Brian: It went really great. He is really, really nice. We drove around, went to dinner and everything. He's a big kidder and really fun to be around. And, lucky me. I mean, he can do a lot more for me than I can do for him. I'm just really grateful he wanted me to go and do those shows with him. Actually, I got a call from him the other day. It looks like I'm going to be going down to LA by the end of the year and doing some stuff for me; most likely guitar, but possibly some vocals -- I don't really know what he wants. I'm really excited about that.

Alex: Are your solo shows another way to expose people to the 44 Long material or is it something you want to do separately, possibly in conjunction with a solo album?

Brian: It really isn't anything. If I ever got to the point where I was famous and people would shut up and listen, I would go for it. But, doing that thing [the tour with John Doe] and hearing everyone talk, hearing forks hit the's great when it works, but doesn't get across the meat of the song when you hear all that background noise. This time it went fairly well because we had a nice, loud PA and I didn't get too distracted. Of course, these people paid some good money to hear music, so it wasn't like playing Satyricon at 10:30pm on Friday opening up for two rock bands. I won't do that anymore; it's not fun. Plus, the thing I am trying to sell is 44 Long. So, the answer to the first part of the question is yes.

Alex: You said you cut some acoustic tracks, just you and a guitar, right? Have you ever thought about putting out a solo album?

Brian: That will undoubtedly happen, because I've got a good, solid set of that stuff. But there is the economical aspect of it and it just seems off the tracks when you're not really some famous guy putting out solo records as well as your bands. It's kind of pointless to me, though I shouldn't say that. I mean, a great record is a great record no matter how and why.

Alex: Are the bulk of your sales in the NW?

Brian: Definitely, though, we're getting some really good airplay across the country. We're on the top ten at some college stations across the country and on WFMU on the East Coast, which is a huge radio station that is kind of like KBOO [local Portland community station] that is really eclectic. They've played the first two records. You know, there has been like thirty stations that have been playing it across the country. I'm really excited about this thing in Western Canada that is Radio Net... I should really know more about this stuff, but I'm not really up on the radio play stuff yet. But, you've got to figure it's mostly local. We're half-assed national.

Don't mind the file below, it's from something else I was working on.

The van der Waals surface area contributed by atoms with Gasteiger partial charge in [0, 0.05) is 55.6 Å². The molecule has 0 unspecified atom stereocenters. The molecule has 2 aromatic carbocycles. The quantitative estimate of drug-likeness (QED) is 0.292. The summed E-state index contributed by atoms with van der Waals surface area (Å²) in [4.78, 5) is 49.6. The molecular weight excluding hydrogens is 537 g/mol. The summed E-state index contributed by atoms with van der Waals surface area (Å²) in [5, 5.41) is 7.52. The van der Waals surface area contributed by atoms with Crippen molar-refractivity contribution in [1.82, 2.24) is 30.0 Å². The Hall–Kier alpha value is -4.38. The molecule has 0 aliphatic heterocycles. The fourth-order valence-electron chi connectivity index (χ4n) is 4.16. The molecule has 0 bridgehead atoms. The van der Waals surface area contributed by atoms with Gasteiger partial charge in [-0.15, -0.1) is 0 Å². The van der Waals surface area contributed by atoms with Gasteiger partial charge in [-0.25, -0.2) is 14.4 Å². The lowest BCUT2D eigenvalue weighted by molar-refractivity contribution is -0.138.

Alex: With Eric Furlong's other band, Sunset Valley, set to release an album in November, what are you going to do once he's not available? Are you going to replace him?

Brian: Well, Jim Talstra has sat in when Eric couldn't make it. But, the record is like six months old and including the two months prior to its release we spent playing this material, I think eight months is plenty. So yeah, our last show that I have planned is NxNW on October 2nd. We may do the occasional thing to stay in practice, but I want the next shows early next year to be ten new songs. I wouldn't expect people to come and see us do the same songs more than a few times; I wouldn't see bands do the same songs more than a few times, generally.

Alex: When all is said and done, where would you like to see 44 Long and what would you like to accomplish with them?

Brian: The impossible dream, I'd love to be responsible for some really good music on every radio station in the world. Realistically though, over the course of four albums or so I'll probably be consistently selling 3,000 to 6,000 records, maybe even 10,000. If I could, by the forth record, sell 10,000 copies it would be fucking great. And, to make a living off of it, of course. I'm not going to go and do a couch tour, I'd be giving up way too much. I have a good business where I make money and help people and I'm expecting a baby, too. So, if someone wants to finance it, I'll go ahead and do it, but its not going to be cheap.